Regional Partner in Economic Growth: ECOWAS

Speeches Shim


The Economic Community of West African States (ECOWAS), founded in 1975, represents 15 West African member states. Its mission is to promote economic integration in "all fields of economic activity, particularly industry, transport, telecommunications, energy, agriculture, natural resources, commerce, monetary and financial questions, social and cultural matters." ECOWAS undertakes an extensive range of work to coordinate policies, standards and systems across West Africa. USAID’s partnership with ECOWAS aligns with the aims of the U.S. Government’s global hunger and food security initiative, Feed the Future: supporting local countries to develop their own agriculture sectors to generate opportunities for economic growth and trade.


The ECOWAS Agricultural Policy #ECOWAP) is part of a larger structure of aligned agricultural plans for Africa under the Comprehensive Africa Agriculture Development Program. This regional agricultural policy for West Africa is implemented through the Regional Agriculture Investment Plan (RAIP). Initiated through ECOWAS and supported by USAID/West Africa (USAID/WA) and other development partners, ECOWAP objectives are to encourage competitiveness of farmers in intra-regional and international markets, further food security in the region, and ensure a living wage for workers in the agricultural sector.

USAID supports ECOWAP efforts through the Permanent Inter-State Committee for Drought Control in the Sahel (CILSS), the West and Central African Council for Agricultural Development (CORAF) and West African Economic and Monetary Union (UEMOA). USAID aligns its programs to achieve ECOWAP priorities by incorporating nutrition, risk management, climate change and resilience into the ECOWAP framework. USAID/WA helps build capacity to advocate for policies encouraging agricultural intensification, market regulation and social safety nets.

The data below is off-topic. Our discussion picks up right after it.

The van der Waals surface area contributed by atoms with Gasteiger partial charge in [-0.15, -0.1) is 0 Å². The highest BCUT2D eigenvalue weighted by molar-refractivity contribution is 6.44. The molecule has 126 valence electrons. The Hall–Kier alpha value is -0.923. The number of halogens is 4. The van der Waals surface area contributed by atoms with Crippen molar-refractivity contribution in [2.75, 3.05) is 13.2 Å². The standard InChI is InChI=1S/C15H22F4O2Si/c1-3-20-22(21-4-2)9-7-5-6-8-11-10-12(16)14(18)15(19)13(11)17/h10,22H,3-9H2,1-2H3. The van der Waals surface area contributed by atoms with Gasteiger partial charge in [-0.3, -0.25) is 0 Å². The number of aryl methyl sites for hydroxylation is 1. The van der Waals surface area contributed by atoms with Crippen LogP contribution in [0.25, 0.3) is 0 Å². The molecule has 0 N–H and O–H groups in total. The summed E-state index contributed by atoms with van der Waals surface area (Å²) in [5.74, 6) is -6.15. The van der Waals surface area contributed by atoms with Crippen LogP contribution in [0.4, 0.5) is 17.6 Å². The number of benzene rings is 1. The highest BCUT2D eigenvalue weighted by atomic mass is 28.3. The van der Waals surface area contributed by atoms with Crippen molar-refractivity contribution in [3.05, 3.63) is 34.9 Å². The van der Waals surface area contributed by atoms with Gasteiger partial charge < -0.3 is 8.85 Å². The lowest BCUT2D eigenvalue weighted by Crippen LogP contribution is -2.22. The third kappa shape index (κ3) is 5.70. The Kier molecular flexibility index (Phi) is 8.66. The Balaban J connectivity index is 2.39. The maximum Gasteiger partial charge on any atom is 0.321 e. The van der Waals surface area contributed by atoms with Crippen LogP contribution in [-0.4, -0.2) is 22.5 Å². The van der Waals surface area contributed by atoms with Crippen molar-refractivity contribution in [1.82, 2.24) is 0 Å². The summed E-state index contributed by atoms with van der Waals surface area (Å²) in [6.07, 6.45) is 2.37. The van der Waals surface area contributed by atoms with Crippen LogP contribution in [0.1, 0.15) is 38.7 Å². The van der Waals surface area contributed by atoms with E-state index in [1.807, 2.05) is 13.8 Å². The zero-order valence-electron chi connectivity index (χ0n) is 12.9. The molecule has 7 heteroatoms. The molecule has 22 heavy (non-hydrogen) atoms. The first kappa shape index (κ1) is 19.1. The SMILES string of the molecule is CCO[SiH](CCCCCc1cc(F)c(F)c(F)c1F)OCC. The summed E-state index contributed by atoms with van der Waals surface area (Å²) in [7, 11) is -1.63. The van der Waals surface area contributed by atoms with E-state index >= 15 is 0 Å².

USAID/WA Support to ECOWAS Trade Efforts:

ECOWAS fosters economic growth and poverty reduction through decreasing regional barriers to trade, such as impediments to goods crossing borders, inefficient transport corridors, and lack of access to power. It also works to standardize trade and border policy in all member countries. The ECOWAS Trade Liberalization System (ETLS), approved in 1979 to create a West Africa free trade zone, has yet to be fully implemented. USAID/WA provides direct support to the newly created ETLS taskforce in its efforts to push member states to fully implement ETLS protocols.  

USAID/WA helps ECOWAS to implement its trade programs through several initiatives: the West Africa Trade & Investment Hub is conducting a Corridor Management Study, the results of which will support the ECOWAS Corridor Development and Management Strategy and Action Plan; the Food Across Borders Program improves food security and economic growth by increasing the volume and value of intra-regional agricultural trade, contributing to an integrated common market; and the Borderless Alliance supports ECOWAS’ trade efforts to remove regional border constraints to trade.

USAID/WA directly supports ECOWAS with technical expertise in monitoring and implementation of trade facilitation initiatives, and also advancing regional standards harmonization. USAID/WA also helps ECOWAS to achieve its goals by working closely with truckers to report on road corruption along eight major trade corridors, and conduct studies on legal practices in order to assess constraints to trade and collect evidence to use for advocacy. It uses this information to improve road governance and increase the volume of trade along West African corridors.

Environmental Policy:

USAID/WA is helping to implement the ECOWAS Environmental Policy (ECOWEP) by strengthening the organizational and technical capacities of the Environment Directorate. USAID/WA works with the Directorate to assist member countries to harmonize forest policies and track progress on meeting their biodiversity and climate change commitments, and establish frameworks for engaging the private sector more productively to improve the region’s natural resources management. Through inter-agency cooperation, USAID/WA is able to leverage assistance for ECOWEP from the U.S. Fish and Wildlife Service, U.S. Environmental Protection Agency, National Oceanic and Atmospheric Administration, U.S. Geological Survey, and the U.S. Forest Service.


USAID/WA supports the West African Power Program (WAPP) in their efforts to improve West Africa’s energy supply by assisting WAPP to coordinate and commission the construction of transmission lines, develop market rules, and build operational capacity to enable multi-country energy trading by 2020. In the realm of renewable energy and energy regulations, USAID/WA will support the ECOWAS Center for Renewable Energy and Energy Efficiency (ECREEE) to develop commercially viable clean energy (wind, solar and biomass) energy projects for ECOWAS member governments, and will collaborate with the ECOWAS Regional Electricity Regulatory Authority (ERERA) to launch and regulate the regional electricity market.


ECOWAS Member Countries:

Benin, Burkina Faso, Cape Verde, Cote d’Ivoire, Gambia, Ghana, Guinea, Guinea Bissau, Liberia, Mali, Niger, Nigeria, Senegal, Sierra Leone, and Togo.